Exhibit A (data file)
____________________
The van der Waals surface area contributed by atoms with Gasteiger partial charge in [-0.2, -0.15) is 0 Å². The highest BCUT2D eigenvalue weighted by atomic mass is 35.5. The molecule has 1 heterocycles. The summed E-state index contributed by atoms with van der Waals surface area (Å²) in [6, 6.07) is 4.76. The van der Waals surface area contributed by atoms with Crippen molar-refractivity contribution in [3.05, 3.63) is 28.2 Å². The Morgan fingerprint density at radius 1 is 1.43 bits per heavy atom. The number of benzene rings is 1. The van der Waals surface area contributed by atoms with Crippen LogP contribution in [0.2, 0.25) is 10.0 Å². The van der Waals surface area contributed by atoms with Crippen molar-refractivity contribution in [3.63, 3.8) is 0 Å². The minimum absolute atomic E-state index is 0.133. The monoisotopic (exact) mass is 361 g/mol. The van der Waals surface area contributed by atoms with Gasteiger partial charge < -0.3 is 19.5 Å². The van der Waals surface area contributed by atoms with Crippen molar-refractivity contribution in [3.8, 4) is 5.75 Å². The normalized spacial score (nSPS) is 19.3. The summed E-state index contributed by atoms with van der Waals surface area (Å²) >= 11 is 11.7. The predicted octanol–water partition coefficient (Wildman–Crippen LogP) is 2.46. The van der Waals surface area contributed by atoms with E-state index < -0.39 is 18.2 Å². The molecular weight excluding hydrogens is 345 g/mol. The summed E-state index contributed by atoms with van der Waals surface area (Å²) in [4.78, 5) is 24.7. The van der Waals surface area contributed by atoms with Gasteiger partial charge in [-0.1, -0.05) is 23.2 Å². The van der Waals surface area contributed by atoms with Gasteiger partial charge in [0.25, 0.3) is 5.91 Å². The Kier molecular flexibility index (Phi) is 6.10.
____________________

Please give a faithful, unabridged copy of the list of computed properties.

The van der Waals surface area contributed by atoms with Gasteiger partial charge in [-0.2, -0.15) is 0 Å². The highest BCUT2D eigenvalue weighted by atomic mass is 35.5. The molecule has 1 heterocycles. The summed E-state index contributed by atoms with van der Waals surface area (Å²) in [6, 6.07) is 4.76. The van der Waals surface area contributed by atoms with Crippen molar-refractivity contribution in [3.05, 3.63) is 28.2 Å². The Morgan fingerprint density at radius 1 is 1.43 bits per heavy atom. The number of benzene rings is 1. The van der Waals surface area contributed by atoms with Crippen LogP contribution in [0.2, 0.25) is 10.0 Å². The van der Waals surface area contributed by atoms with Crippen molar-refractivity contribution in [3.63, 3.8) is 0 Å². The minimum absolute atomic E-state index is 0.133. The monoisotopic (exact) mass is 361 g/mol. The van der Waals surface area contributed by atoms with Gasteiger partial charge < -0.3 is 19.5 Å². The van der Waals surface area contributed by atoms with Crippen molar-refractivity contribution in [3.8, 4) is 5.75 Å². The normalized spacial score (nSPS) is 19.3. The summed E-state index contributed by atoms with van der Waals surface area (Å²) >= 11 is 11.7. The predicted octanol–water partition coefficient (Wildman–Crippen LogP) is 2.46. The van der Waals surface area contributed by atoms with E-state index < -0.39 is 18.2 Å². The molecular weight excluding hydrogens is 345 g/mol. The summed E-state index contributed by atoms with van der Waals surface area (Å²) in [4.78, 5) is 24.7. The van der Waals surface area contributed by atoms with Gasteiger partial charge in [-0.1, -0.05) is 23.2 Å². The van der Waals surface area contributed by atoms with Gasteiger partial charge in [0.25, 0.3) is 5.91 Å². The Kier molecular flexibility index (Phi) is 6.10.